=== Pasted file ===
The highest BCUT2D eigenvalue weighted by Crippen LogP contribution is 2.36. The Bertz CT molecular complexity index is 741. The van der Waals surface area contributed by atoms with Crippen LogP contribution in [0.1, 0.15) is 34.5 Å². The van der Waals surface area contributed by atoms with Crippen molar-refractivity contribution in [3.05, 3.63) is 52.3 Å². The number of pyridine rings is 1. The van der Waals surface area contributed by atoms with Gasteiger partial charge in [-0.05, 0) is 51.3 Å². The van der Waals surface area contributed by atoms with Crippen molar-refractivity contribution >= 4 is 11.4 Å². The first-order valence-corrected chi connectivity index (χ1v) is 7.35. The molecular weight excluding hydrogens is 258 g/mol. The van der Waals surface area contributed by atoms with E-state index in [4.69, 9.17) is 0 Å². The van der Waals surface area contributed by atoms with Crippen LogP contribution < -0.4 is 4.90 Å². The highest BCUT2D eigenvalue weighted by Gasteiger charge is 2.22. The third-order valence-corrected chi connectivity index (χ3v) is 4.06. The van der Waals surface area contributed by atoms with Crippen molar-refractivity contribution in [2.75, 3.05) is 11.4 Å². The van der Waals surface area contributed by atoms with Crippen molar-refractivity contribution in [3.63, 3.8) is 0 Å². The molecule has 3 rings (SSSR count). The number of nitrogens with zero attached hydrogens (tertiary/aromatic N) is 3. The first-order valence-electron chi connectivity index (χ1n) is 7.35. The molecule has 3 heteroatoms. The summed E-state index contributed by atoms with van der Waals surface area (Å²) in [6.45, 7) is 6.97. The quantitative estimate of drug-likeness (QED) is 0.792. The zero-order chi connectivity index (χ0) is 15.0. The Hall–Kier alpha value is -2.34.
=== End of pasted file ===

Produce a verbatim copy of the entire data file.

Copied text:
The highest BCUT2D eigenvalue weighted by Crippen LogP contribution is 2.36. The Bertz CT molecular complexity index is 741. The van der Waals surface area contributed by atoms with Crippen LogP contribution in [0.1, 0.15) is 34.5 Å². The van der Waals surface area contributed by atoms with Crippen molar-refractivity contribution in [3.05, 3.63) is 52.3 Å². The number of pyridine rings is 1. The van der Waals surface area contributed by atoms with Gasteiger partial charge in [-0.05, 0) is 51.3 Å². The van der Waals surface area contributed by atoms with Crippen molar-refractivity contribution >= 4 is 11.4 Å². The first-order valence-corrected chi connectivity index (χ1v) is 7.35. The molecular weight excluding hydrogens is 258 g/mol. The van der Waals surface area contributed by atoms with E-state index in [4.69, 9.17) is 0 Å². The van der Waals surface area contributed by atoms with Crippen LogP contribution < -0.4 is 4.90 Å². The highest BCUT2D eigenvalue weighted by Gasteiger charge is 2.22. The third-order valence-corrected chi connectivity index (χ3v) is 4.06. The van der Waals surface area contributed by atoms with Crippen molar-refractivity contribution in [2.75, 3.05) is 11.4 Å². The van der Waals surface area contributed by atoms with Crippen molar-refractivity contribution in [3.63, 3.8) is 0 Å². The molecule has 3 rings (SSSR count). The number of nitrogens with zero attached hydrogens (tertiary/aromatic N) is 3. The first-order valence-electron chi connectivity index (χ1n) is 7.35. The molecule has 3 heteroatoms. The summed E-state index contributed by atoms with van der Waals surface area (Å²) in [6.45, 7) is 6.97. The quantitative estimate of drug-likeness (QED) is 0.792. The zero-order chi connectivity index (χ0) is 15.0. The Hall–Kier alpha value is -2.34.